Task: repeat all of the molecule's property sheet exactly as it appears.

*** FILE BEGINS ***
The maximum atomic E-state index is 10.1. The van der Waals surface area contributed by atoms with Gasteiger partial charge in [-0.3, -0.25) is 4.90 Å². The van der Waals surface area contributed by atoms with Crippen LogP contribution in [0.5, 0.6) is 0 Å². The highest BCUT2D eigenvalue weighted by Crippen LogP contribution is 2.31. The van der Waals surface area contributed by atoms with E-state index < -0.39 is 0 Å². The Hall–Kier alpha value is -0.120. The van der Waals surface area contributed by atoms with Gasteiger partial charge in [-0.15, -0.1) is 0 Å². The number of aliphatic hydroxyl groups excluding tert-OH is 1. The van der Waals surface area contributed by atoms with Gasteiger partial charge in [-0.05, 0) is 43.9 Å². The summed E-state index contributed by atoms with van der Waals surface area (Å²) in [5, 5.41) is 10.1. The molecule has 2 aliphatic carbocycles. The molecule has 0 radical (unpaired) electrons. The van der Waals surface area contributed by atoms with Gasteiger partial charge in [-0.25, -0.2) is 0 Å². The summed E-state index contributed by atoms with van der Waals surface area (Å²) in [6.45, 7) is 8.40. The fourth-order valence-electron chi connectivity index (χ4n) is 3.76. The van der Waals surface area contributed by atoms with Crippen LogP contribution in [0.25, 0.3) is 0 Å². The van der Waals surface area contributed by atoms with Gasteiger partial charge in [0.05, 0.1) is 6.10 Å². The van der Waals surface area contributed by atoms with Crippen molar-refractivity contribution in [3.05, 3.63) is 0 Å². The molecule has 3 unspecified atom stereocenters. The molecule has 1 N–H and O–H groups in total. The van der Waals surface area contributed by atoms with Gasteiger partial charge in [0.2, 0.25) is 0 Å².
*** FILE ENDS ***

The maximum atomic E-state index is 10.1. The van der Waals surface area contributed by atoms with Gasteiger partial charge in [-0.3, -0.25) is 4.90 Å². The van der Waals surface area contributed by atoms with Crippen LogP contribution in [0.5, 0.6) is 0 Å². The highest BCUT2D eigenvalue weighted by Crippen LogP contribution is 2.31. The van der Waals surface area contributed by atoms with E-state index < -0.39 is 0 Å². The Hall–Kier alpha value is -0.120. The van der Waals surface area contributed by atoms with Gasteiger partial charge in [-0.15, -0.1) is 0 Å². The number of aliphatic hydroxyl groups excluding tert-OH is 1. The van der Waals surface area contributed by atoms with Gasteiger partial charge in [-0.05, 0) is 43.9 Å². The summed E-state index contributed by atoms with van der Waals surface area (Å²) in [5, 5.41) is 10.1. The molecule has 2 aliphatic carbocycles. The molecule has 0 radical (unpaired) electrons. The van der Waals surface area contributed by atoms with Gasteiger partial charge in [-0.25, -0.2) is 0 Å². The summed E-state index contributed by atoms with van der Waals surface area (Å²) in [6.45, 7) is 8.40. The fourth-order valence-electron chi connectivity index (χ4n) is 3.76. The van der Waals surface area contributed by atoms with Crippen LogP contribution in [0.25, 0.3) is 0 Å². The van der Waals surface area contributed by atoms with Gasteiger partial charge in [0.05, 0.1) is 6.10 Å². The van der Waals surface area contributed by atoms with Crippen molar-refractivity contribution in [3.05, 3.63) is 0 Å². The molecule has 3 unspecified atom stereocenters. The molecule has 1 N–H and O–H groups in total. The van der Waals surface area contributed by atoms with Gasteiger partial charge in [0.2, 0.25) is 0 Å².